R –  The Spanish R is like our D…it’s hard…If you want to avoid sounding completely gringo do not say a Spanish R as we do in English with words such as Round or Rowboat.

LL- This letter does not exist in English. In Spanish, there are two ways to pronounce it:  Either as a ‘y’, as in yarn, or like a soft ‘j’, as in jam. Typically in Mexico, the Carribean and Central America, it is pronounced like a ‘y’. Keep in mind, however, that it can be mixed. It’s often pronounced almost like a soft ‘j’.  The ‘j’ pronounciation is used in South America, particularly in Uruguay, Argentina and Paraguay. This has a more definitive ‘J’ sound than you might here in Mexico or Central America.

by Dave Clark

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September 8th, 2011

Spanish Video Lesson – How to Talk About What You Want to Learn in Spanish.

With School Back in Session, as an Adult, What Do You Want to Learn?

With September here, fall weather in the air and school back in session a few weeks ago, many adults start having the itch to learn again. When we were in school, we couldn’t wait to get out because we felt like our brains were so full they would explode. But now, when we see kids going back to school, there is a part of many of us that misses learning. As proof of this, I just looked at our website traffic and it’s up 30% in September. People are conditioned to “end their summer vacations” and start learning again.

There is a satisfaction, and in some cases, a real thrill that comes from learning. Well, this week on our Facebook page, we want to know what you want to learn. Come let us know on “Facebook Fiesta Friday” as you practice using your Spanish. If you want to learn more words that aren’t in the video lesson, or list below, check out our Spanish words page on learnalanguage.com.

Here is the vocabulary from the video:

I want to learn… Quiero aprender…
…how to paint (don’t have to put “how to” after “aprender”, but you do
need an “a” in another verb is after)
…a pintar
…how to play an instrument …a tocar un instrumento
…how to play the guitar …a tocar la guitarra
…how to swim better …a nadar mejor
…languages …idiomas
…Spanish …español
…history …historia
…more history …más historia
…more about history …más acerca de la historia
…more about politics …más acerca de la política
…more about music …más acerca de la música
…more about business …más acerca de los negocios
…more about science …más acerca de la ciencia
…more about the remote control …más acerca del control remoto

Come to Facebook on Friday and let us know what you want to learn. I will also be sharing what I like to learn. As a brief preview, I love learning from audio books on audible.com. (I didn’t get paid to mention that site, I just simply love it!! I’ve listened to over 100 books from Audible in the past 5 years or so.) Come on to Facebook on Friday and I’ll share my favorite topics…and, most importantly, I’d love to hear what YOU want to learn.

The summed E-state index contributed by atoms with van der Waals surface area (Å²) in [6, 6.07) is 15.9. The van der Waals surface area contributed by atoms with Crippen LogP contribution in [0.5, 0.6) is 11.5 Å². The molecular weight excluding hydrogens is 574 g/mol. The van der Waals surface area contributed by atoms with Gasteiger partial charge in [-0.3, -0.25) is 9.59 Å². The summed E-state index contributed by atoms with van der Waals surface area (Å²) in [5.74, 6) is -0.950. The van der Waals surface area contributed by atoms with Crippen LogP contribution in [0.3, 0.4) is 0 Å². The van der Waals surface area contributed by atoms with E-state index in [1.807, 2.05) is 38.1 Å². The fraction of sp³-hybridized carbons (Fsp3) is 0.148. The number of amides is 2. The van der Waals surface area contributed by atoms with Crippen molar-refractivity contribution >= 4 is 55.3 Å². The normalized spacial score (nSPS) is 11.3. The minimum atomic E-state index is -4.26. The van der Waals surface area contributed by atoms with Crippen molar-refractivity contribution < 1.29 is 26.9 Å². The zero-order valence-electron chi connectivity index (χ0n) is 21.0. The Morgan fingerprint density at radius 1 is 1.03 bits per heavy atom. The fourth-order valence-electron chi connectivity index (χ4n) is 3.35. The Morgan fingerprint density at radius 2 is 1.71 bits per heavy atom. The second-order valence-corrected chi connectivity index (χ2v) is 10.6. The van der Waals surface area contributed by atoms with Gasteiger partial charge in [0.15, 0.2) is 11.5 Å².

¡Hasta luego Amigos!

Future Facebook Fiesta Friday Topics:

September 16, 2011 – Personal Hygiene

September 23, 2011 – How to Boss Your Kids Around in Spanish

September 30, 2011 – What to Say to Your Parents in Spanish

by Dave Clark

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September 8th, 2011

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¡Hola Amigos!

Many of you have been asking about Visual Link Spanish Level I Version 5.0 for the Mac. It is finally here!

We hope you enjoy it!

To order it, go to: https://www.spanishprograms.com/store.htm




by Dave Clark

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September 7th, 2011

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“How Do You Say in Spanish?”

 The phrase, “How do you say in Spanish?” is “¿Cómo se dice en español?”

For example, if you are talking to a native Spanish speaker and you want to learn how to say “cat”, you would say, “¿Cómo se dice cat en español?”

This is a very useful phrase that can help turn any Spanish speaker into your personal tutor (provided they know some basic English words).

“How do you say in Spanish” is the same if you’re talking about plural words or singular words. For example, “How do you say cars in Spanish?” would be “¿Cómo se dice cars en español?”

If you want a literal breakdown of what it means, the word “cómo” means “how”, the phrase “se dice” means “is it said”, and “en español” means “in Spanish. So, if you said “¿Cómo se dice bike en español?, the literal translation would be “How is it said bike in Spanish?”

In summary, “How do you say in Spanish?” is “¿Cómo se dice en español?”

Now, for a related tip, if you hear a Spanish word and you want to know what it means, a super-useful phrase is, “¿Qué quiere decir?” For example, if you hear the word, “montaña” and you don’t know what it means, you could say, “¿Qué quiere decir montaña?” which means “What does montaña mean?” The literal translation is, “What does it want to say montaña?” (That’s one that really doesn’t translate well into English but native Spanish speakers use it all the time.)

Both of those useful phrases and many more are found in the Visual Link Spanish course, to get it free, just go to the free learn to speak Spanish download page.

Hopefully those language tips give you a little confidence in conversing with native speakers. Practice them and let us know how it goes when you try them out. We’d love to hear your comments on our blog.

by Jake Beus